In major league history, no pitcher has had a debut quite like Craig Kimbrel's. Come to think of it, no pitcher has ever had a season quite like Kimbrel's 2010. And I mean that as both a huge compliment and a slight insult.
What made Kimbrel's 2010 season so special? To begin with, he had a miniscule 0.44 ERA, the 4th-lowest debut ERA of all time (for relievers with 20+ IP). That works out to one earned run in 20.2 IP (he also gave up an unearned run).
That low ERA does not tell nearly the full story, however. Kimbrel also gave up only 9 hits, good for fewer than 4 hits per 9 innings (3.92 to be exact). That’s the 7th-best hit rate of all time (again, 20 IP minimum). He gave up no home runs, which is obviously hard to beat. Hitters hit only .125 off of Kimbrel, and slugged only .153 (4th-best all-time). Oh, and 3 of those 9 hits were of the infield variety, so he only gave up 6 "true" hits.
Kimbrel’s success in limiting hits was not the result of crazy BABIP luck, either. His BABIP was .282, which is a bit below expected but not ridiculously so (FanGraphs has his BABIP at .330, but from what I can tell, that is just wrong). To put it simply, batters couldn't get hits off of Kimbrel because they couldn't even put the ball in play to begin with.
That leads us to Kimbrel's specialty: the strikeout. He struck out nearly 2 batters per innings: 40 K in 20.2 IP (17.42 K/9). That sounds pretty impressive, but it’s actually extremely> impressive. Kimbrel's strikeout rate is the highest of all time for any pitcher with 10 or more innings pitched. Seriously. He even outdid Carlos Marmol, whose 15.99 K/9 this year set the record for all relievers with more than 30 IP. When you have outdone Marmol in the strikeouts department, you have done something pretty remarkable.
Unfortunately, Kimbrel also outdid Marmol in the walks department, which is nearly as difficult. Whereas Marmol walked "only" 6.03 batters per 9 innings, Kimbrel's figure was 6.97 BB/9. That's not historic (this year alone, Jordan Norberto of the Diamondbacks had a 9.90 BB/9 mark: 22 BB in 20 IP), but it is very, very high. Kimbrel may have to take his fastball down a half-notch in exchange for better control if he wants to be a major-league closer (though Marmol makes it work most days, so who knows).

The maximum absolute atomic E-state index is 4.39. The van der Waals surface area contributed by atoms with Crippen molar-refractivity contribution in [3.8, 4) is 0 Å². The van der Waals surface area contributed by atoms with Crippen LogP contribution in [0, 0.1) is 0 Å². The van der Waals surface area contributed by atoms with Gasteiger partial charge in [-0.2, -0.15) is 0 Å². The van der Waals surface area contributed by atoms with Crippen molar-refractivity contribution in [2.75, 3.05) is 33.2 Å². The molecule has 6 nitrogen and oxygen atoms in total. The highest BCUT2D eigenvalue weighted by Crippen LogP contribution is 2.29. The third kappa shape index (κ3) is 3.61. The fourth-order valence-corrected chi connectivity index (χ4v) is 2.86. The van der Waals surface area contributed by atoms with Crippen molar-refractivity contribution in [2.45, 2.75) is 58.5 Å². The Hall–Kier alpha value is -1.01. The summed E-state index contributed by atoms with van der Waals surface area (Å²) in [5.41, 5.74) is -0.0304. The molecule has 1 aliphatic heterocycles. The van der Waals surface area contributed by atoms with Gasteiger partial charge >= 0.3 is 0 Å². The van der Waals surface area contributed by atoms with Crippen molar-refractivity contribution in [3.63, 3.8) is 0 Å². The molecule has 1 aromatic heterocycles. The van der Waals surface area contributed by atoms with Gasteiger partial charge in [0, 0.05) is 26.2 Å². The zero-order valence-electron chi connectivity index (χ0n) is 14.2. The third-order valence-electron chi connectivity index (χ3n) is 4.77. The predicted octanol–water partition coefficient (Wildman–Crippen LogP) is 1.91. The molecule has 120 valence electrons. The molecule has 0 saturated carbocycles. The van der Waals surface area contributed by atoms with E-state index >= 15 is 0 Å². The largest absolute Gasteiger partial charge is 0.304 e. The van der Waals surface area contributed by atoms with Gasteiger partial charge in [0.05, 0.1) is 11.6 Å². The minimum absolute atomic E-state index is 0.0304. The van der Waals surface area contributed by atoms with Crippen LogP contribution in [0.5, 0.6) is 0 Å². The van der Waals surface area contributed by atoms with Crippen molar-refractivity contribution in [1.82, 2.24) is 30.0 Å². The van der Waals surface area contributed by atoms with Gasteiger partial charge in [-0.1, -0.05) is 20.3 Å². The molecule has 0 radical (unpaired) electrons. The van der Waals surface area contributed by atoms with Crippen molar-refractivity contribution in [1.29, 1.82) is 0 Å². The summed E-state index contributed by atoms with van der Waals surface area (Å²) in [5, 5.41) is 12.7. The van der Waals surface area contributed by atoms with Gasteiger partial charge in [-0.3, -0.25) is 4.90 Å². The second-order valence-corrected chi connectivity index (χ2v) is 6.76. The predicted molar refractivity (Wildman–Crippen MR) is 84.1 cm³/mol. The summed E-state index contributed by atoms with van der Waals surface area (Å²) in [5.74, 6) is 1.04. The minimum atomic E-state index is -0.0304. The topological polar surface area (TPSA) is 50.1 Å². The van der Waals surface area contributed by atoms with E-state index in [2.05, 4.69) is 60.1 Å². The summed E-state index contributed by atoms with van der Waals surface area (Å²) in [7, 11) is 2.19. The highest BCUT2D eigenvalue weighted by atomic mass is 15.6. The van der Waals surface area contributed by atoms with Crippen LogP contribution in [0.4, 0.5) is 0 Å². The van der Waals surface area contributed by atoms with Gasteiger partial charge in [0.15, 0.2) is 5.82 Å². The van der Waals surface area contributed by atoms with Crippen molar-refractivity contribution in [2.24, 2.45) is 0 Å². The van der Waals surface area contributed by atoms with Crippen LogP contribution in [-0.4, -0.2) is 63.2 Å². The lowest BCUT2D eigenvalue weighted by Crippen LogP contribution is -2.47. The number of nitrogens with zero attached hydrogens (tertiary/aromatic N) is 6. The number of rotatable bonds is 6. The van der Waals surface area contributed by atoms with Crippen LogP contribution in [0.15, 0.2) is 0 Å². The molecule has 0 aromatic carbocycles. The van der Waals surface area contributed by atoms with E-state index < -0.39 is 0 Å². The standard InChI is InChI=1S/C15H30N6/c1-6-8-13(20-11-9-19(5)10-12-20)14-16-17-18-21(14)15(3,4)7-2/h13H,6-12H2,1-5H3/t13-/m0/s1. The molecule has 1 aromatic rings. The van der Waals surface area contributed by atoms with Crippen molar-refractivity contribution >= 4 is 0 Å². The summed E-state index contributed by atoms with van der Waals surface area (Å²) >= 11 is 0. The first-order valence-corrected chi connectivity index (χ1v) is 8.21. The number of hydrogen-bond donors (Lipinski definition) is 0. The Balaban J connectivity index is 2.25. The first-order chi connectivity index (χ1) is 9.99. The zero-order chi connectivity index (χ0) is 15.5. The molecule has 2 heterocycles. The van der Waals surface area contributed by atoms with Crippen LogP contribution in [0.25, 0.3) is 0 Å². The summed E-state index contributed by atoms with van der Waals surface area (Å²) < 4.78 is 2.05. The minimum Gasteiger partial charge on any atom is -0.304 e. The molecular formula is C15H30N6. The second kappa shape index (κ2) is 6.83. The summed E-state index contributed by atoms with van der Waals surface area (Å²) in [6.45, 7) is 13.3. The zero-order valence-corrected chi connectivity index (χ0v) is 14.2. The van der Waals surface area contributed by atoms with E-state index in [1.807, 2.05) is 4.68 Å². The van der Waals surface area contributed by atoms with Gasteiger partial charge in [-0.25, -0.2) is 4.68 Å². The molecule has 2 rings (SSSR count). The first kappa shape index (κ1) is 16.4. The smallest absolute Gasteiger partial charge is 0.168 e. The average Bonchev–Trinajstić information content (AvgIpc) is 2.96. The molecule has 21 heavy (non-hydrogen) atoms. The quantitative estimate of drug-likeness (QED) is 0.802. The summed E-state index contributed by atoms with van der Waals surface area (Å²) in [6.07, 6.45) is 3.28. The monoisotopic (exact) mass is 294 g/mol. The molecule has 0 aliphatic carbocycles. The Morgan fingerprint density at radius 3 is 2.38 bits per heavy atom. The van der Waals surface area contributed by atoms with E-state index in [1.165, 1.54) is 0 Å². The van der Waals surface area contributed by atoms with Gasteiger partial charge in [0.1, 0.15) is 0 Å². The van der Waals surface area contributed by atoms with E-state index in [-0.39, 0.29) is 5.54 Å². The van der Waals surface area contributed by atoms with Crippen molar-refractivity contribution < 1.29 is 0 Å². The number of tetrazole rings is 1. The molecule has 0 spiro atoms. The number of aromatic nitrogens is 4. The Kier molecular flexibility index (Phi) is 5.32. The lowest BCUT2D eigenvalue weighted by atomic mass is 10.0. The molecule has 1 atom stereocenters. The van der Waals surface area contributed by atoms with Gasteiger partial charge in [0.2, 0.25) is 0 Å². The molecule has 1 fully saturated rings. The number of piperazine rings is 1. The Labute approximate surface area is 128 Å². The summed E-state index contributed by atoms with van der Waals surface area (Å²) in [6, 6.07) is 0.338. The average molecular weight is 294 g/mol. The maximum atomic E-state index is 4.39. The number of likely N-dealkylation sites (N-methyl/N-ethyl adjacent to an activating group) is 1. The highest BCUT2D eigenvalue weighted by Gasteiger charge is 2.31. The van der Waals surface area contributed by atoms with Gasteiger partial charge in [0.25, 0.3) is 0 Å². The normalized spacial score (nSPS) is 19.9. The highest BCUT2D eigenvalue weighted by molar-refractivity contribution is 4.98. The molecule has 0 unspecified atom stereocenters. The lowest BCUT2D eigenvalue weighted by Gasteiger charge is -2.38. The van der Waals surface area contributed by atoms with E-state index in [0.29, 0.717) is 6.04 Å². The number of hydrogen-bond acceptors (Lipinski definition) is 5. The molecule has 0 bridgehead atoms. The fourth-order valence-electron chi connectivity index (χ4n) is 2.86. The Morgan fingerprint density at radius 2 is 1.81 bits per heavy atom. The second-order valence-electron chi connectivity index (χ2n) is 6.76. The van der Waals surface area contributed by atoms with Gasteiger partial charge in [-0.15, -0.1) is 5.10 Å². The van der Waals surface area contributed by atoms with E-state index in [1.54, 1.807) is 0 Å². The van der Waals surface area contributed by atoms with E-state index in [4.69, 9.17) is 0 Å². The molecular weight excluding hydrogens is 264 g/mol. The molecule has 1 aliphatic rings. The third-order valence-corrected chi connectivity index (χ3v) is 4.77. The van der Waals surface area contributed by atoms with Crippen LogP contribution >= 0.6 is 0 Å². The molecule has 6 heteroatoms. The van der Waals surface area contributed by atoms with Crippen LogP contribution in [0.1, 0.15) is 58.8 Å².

One piece of comfort for those who worry about Kimbrel's control is that he seemed to be less wild in his last two stints with the big club, starting in late August. From then until the end of the regular season, he walked 6 men in 12.1 IP, or 4.38 BB/9. That figure is still high but much more workable—and certainly better than the 10 BB in 8.1 IP he had in the first half. What's even better is that as Kimbrel's control was improving, he didn't lose his ability to strike guys out. In fact, his K/9 actually went up, from 16.2 to 18.2. Not coincidentally, Kimbrel did not give up a single run during this stretch.
Looking ahead to 2011, Kimbrel seems to have a very good chance to become the Braves' closer. We know the Braves like his potential in that role, and it would be fitting to replace Billy Wagner with the "right-handed Billy Wagner." I'm sure there are some concerns about Kimbrel's inexperience, but seeing as how his main competition (Jonny Venters) is also entering his second season, I don't see experience as the deciding factor.
If Kimbrel does win the closer's role, and if he is even close to as dominant in 2011 as he was in the last month 2010, he will be a very strong contender for Rookie of the Year. Not to mention that the Braves will have a fantastic closer. Kimbrel's success is far from assured, but one thing is certain: he'll be interesting to watch.